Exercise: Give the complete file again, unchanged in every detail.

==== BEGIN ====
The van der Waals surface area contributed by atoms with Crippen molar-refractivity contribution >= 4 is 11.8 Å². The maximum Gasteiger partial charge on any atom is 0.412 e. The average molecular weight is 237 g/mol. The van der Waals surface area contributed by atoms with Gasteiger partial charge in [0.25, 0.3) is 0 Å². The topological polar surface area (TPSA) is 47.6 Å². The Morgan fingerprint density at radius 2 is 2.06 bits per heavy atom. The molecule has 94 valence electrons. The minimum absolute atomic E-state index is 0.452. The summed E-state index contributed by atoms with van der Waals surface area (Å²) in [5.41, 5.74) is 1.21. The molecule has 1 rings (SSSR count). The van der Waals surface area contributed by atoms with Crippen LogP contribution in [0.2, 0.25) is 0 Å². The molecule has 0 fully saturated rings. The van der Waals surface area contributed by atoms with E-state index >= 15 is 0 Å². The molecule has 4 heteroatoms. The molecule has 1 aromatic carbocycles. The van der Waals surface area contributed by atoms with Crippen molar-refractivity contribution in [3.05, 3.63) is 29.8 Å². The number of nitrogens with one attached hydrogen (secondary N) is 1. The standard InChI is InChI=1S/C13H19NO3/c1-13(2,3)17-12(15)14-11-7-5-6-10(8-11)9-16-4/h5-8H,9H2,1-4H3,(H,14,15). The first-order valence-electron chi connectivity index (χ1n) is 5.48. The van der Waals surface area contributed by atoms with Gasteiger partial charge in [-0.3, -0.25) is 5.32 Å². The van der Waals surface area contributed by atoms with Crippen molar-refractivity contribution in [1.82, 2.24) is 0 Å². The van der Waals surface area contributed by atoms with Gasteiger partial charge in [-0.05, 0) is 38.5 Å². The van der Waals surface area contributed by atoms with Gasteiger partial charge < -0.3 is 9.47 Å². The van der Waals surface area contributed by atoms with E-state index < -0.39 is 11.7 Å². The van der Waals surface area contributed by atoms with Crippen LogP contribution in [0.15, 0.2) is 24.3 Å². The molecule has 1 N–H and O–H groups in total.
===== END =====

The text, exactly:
The van der Waals surface area contributed by atoms with Crippen molar-refractivity contribution >= 4 is 11.8 Å². The maximum Gasteiger partial charge on any atom is 0.412 e. The average molecular weight is 237 g/mol. The van der Waals surface area contributed by atoms with Gasteiger partial charge in [0.25, 0.3) is 0 Å². The topological polar surface area (TPSA) is 47.6 Å². The Morgan fingerprint density at radius 2 is 2.06 bits per heavy atom. The molecule has 94 valence electrons. The minimum absolute atomic E-state index is 0.452. The summed E-state index contributed by atoms with van der Waals surface area (Å²) in [5.41, 5.74) is 1.21. The molecule has 1 rings (SSSR count). The van der Waals surface area contributed by atoms with Crippen LogP contribution in [0.2, 0.25) is 0 Å². The molecule has 0 fully saturated rings. The van der Waals surface area contributed by atoms with E-state index >= 15 is 0 Å². The molecule has 4 heteroatoms. The molecule has 1 aromatic carbocycles. The van der Waals surface area contributed by atoms with Crippen molar-refractivity contribution in [3.05, 3.63) is 29.8 Å². The number of nitrogens with one attached hydrogen (secondary N) is 1. The standard InChI is InChI=1S/C13H19NO3/c1-13(2,3)17-12(15)14-11-7-5-6-10(8-11)9-16-4/h5-8H,9H2,1-4H3,(H,14,15). The first-order valence-electron chi connectivity index (χ1n) is 5.48. The van der Waals surface area contributed by atoms with Gasteiger partial charge in [-0.3, -0.25) is 5.32 Å². The van der Waals surface area contributed by atoms with Crippen molar-refractivity contribution in [1.82, 2.24) is 0 Å². The van der Waals surface area contributed by atoms with Gasteiger partial charge in [-0.05, 0) is 38.5 Å². The van der Waals surface area contributed by atoms with Gasteiger partial charge < -0.3 is 9.47 Å². The van der Waals surface area contributed by atoms with E-state index < -0.39 is 11.7 Å². The van der Waals surface area contributed by atoms with Crippen LogP contribution in [0.15, 0.2) is 24.3 Å². The molecule has 1 N–H and O–H groups in total.